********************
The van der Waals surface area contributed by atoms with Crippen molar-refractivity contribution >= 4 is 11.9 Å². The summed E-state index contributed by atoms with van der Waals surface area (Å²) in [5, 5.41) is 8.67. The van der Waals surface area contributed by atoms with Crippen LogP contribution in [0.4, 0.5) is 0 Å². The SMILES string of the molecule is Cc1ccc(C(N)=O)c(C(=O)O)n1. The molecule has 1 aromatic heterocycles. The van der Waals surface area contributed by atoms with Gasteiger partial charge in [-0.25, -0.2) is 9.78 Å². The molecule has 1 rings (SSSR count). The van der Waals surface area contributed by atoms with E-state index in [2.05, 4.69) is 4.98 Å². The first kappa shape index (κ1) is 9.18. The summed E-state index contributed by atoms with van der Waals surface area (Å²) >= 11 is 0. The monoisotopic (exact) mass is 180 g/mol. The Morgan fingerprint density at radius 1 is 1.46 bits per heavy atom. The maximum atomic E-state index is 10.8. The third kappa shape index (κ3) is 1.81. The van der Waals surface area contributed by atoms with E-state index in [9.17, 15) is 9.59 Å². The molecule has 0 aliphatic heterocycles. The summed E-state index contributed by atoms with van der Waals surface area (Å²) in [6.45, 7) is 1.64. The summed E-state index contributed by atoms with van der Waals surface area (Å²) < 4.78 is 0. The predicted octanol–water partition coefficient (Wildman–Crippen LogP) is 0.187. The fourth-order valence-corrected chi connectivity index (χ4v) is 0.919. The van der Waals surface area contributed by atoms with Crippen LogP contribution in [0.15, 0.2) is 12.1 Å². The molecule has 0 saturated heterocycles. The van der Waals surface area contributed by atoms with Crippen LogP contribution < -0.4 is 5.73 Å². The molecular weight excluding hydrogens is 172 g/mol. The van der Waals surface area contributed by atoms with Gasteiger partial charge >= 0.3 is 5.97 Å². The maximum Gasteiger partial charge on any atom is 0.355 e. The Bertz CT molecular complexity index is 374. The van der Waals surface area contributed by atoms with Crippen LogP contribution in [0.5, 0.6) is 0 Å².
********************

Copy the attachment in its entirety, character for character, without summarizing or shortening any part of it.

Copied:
The van der Waals surface area contributed by atoms with Crippen molar-refractivity contribution >= 4 is 11.9 Å². The summed E-state index contributed by atoms with van der Waals surface area (Å²) in [5, 5.41) is 8.67. The van der Waals surface area contributed by atoms with Crippen LogP contribution in [0.4, 0.5) is 0 Å². The SMILES string of the molecule is Cc1ccc(C(N)=O)c(C(=O)O)n1. The molecule has 1 aromatic heterocycles. The van der Waals surface area contributed by atoms with Gasteiger partial charge in [-0.25, -0.2) is 9.78 Å². The molecule has 1 rings (SSSR count). The van der Waals surface area contributed by atoms with E-state index in [2.05, 4.69) is 4.98 Å². The first kappa shape index (κ1) is 9.18. The summed E-state index contributed by atoms with van der Waals surface area (Å²) >= 11 is 0. The monoisotopic (exact) mass is 180 g/mol. The Morgan fingerprint density at radius 1 is 1.46 bits per heavy atom. The maximum atomic E-state index is 10.8. The third kappa shape index (κ3) is 1.81. The van der Waals surface area contributed by atoms with E-state index in [9.17, 15) is 9.59 Å². The molecule has 0 aliphatic heterocycles. The summed E-state index contributed by atoms with van der Waals surface area (Å²) in [6.45, 7) is 1.64. The summed E-state index contributed by atoms with van der Waals surface area (Å²) < 4.78 is 0. The predicted octanol–water partition coefficient (Wildman–Crippen LogP) is 0.187. The fourth-order valence-corrected chi connectivity index (χ4v) is 0.919. The van der Waals surface area contributed by atoms with Crippen LogP contribution in [0.15, 0.2) is 12.1 Å². The molecule has 0 saturated heterocycles. The van der Waals surface area contributed by atoms with Crippen LogP contribution < -0.4 is 5.73 Å². The molecular weight excluding hydrogens is 172 g/mol. The van der Waals surface area contributed by atoms with Gasteiger partial charge >= 0.3 is 5.97 Å². The maximum Gasteiger partial charge on any atom is 0.355 e. The Bertz CT molecular complexity index is 374. The van der Waals surface area contributed by atoms with Crippen LogP contribution in [0.5, 0.6) is 0 Å².